China's biggest online retailer hit the market Friday -- with its share price soaring on the New York Stock Exchange. The shares were priced at $68, but trading stalled at the opening, as sellers held onto their shares, waiting for buyers to bid up the price. More on the world's biggest initial public offering from VOA’s Bernard Shusman in New York.
Video

Video Obama Goes to UN With Islamic State, Ebola on Agenda

President Obama goes to the United Nations General Assembly to rally nations to support a coalition against Islamic State militants in Iraq and Syria. He also will look for nations to back his plan to fight the Ebola virus in West Africa. As VOA White House correspondent Luis Ramirez reports, Obama’s efforts reflect new moves by the U.S. administration to take a leading role in addressing world crises.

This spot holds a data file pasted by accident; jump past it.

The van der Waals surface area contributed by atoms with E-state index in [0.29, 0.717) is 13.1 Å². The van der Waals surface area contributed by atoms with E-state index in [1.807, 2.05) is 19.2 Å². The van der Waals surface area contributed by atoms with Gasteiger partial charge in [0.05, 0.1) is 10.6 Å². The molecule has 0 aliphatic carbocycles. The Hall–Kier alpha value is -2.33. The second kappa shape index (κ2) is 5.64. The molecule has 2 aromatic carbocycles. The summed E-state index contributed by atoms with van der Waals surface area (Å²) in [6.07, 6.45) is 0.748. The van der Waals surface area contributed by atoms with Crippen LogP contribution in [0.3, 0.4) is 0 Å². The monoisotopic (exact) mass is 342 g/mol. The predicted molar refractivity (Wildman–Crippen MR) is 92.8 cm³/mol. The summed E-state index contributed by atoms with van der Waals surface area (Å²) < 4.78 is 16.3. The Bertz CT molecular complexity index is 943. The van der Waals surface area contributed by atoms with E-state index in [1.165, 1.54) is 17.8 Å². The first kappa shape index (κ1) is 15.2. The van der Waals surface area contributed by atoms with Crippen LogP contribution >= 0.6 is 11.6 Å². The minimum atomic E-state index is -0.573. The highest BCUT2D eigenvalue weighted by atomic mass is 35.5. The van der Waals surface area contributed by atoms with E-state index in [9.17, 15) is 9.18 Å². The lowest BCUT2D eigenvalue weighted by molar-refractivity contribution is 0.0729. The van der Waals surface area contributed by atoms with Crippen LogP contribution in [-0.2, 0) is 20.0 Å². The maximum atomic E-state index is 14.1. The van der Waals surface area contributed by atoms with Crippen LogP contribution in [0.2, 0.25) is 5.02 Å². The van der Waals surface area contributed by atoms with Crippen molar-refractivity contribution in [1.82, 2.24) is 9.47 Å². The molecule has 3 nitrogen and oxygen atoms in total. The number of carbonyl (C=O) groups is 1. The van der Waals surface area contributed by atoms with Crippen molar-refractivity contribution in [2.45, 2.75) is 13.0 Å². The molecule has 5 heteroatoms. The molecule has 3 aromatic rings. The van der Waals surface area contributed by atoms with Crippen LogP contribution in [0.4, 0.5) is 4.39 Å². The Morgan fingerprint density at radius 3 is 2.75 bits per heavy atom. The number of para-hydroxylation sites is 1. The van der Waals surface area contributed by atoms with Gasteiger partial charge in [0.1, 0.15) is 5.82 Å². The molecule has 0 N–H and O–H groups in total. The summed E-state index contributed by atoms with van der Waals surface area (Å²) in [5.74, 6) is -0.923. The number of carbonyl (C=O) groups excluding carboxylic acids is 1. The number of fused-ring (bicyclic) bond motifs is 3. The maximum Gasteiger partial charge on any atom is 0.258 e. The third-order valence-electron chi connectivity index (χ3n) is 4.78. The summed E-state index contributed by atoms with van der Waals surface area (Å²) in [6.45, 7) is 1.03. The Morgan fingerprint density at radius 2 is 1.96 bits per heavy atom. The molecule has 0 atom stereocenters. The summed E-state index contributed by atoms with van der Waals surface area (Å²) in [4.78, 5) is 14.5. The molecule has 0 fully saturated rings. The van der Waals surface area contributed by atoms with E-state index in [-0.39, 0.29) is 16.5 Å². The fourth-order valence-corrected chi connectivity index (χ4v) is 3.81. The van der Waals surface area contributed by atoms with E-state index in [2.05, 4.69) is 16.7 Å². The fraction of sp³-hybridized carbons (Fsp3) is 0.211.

Video

Video Migrants Caught in No-Man's Land Called Calais

The deaths of hundreds of migrants in the Mediterranean this week has only recast the spotlight on the perils of reaching Europe. And for those forunate enough to reach a place like Calais, France, only find that their problems aren't over. Lisa Bryant has the story.
Video

Video Westgate Siege Anniversary Brings Back Painful Memories

One year after it happened, the survivors of the terror attack on Nairobi's Westgate Shopping Mall still cannot shake the images of that tragic incident. For VOA, Mohammed Yusuf tells the story of victims still waiting for the answer to the question 'how could this happen?'
Video

Video Militant Assault in Syria Displaces Thousands of Kurds